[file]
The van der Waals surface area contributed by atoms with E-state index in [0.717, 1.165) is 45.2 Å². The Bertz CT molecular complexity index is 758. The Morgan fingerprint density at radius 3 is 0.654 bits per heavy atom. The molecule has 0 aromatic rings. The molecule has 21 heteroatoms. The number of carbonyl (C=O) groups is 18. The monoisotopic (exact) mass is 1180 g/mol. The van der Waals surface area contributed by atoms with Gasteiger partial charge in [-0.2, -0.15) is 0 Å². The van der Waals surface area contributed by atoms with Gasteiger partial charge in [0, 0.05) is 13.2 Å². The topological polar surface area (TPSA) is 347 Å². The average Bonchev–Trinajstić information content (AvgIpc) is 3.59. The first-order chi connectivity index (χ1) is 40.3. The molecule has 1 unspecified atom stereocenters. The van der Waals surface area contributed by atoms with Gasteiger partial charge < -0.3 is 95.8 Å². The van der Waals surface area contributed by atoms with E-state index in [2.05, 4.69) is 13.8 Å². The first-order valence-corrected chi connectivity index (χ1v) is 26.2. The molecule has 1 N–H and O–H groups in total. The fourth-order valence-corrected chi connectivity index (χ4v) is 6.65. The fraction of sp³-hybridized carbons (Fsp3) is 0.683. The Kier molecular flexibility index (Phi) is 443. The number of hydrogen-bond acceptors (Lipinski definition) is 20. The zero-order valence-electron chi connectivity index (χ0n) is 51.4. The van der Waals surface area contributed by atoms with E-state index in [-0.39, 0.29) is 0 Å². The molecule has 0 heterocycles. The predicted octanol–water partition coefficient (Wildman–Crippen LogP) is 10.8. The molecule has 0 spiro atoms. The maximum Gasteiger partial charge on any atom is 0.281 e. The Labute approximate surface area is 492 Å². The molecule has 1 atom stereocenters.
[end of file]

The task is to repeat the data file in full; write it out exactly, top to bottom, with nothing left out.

The van der Waals surface area contributed by atoms with E-state index in [0.717, 1.165) is 45.2 Å². The Bertz CT molecular complexity index is 758. The Morgan fingerprint density at radius 3 is 0.654 bits per heavy atom. The molecule has 0 aromatic rings. The molecule has 21 heteroatoms. The number of carbonyl (C=O) groups is 18. The monoisotopic (exact) mass is 1180 g/mol. The van der Waals surface area contributed by atoms with Gasteiger partial charge in [-0.2, -0.15) is 0 Å². The van der Waals surface area contributed by atoms with Gasteiger partial charge in [0, 0.05) is 13.2 Å². The topological polar surface area (TPSA) is 347 Å². The average Bonchev–Trinajstić information content (AvgIpc) is 3.59. The first-order chi connectivity index (χ1) is 40.3. The molecule has 1 unspecified atom stereocenters. The van der Waals surface area contributed by atoms with Gasteiger partial charge < -0.3 is 95.8 Å². The van der Waals surface area contributed by atoms with E-state index in [2.05, 4.69) is 13.8 Å². The first-order valence-corrected chi connectivity index (χ1v) is 26.2. The molecule has 1 N–H and O–H groups in total. The fourth-order valence-corrected chi connectivity index (χ4v) is 6.65. The fraction of sp³-hybridized carbons (Fsp3) is 0.683. The Kier molecular flexibility index (Phi) is 443. The number of hydrogen-bond acceptors (Lipinski definition) is 20. The zero-order valence-electron chi connectivity index (χ0n) is 51.4. The van der Waals surface area contributed by atoms with E-state index in [-0.39, 0.29) is 0 Å². The molecule has 0 heterocycles. The predicted octanol–water partition coefficient (Wildman–Crippen LogP) is 10.8. The molecule has 0 spiro atoms. The maximum Gasteiger partial charge on any atom is 0.281 e. The Labute approximate surface area is 492 Å². The molecule has 1 atom stereocenters.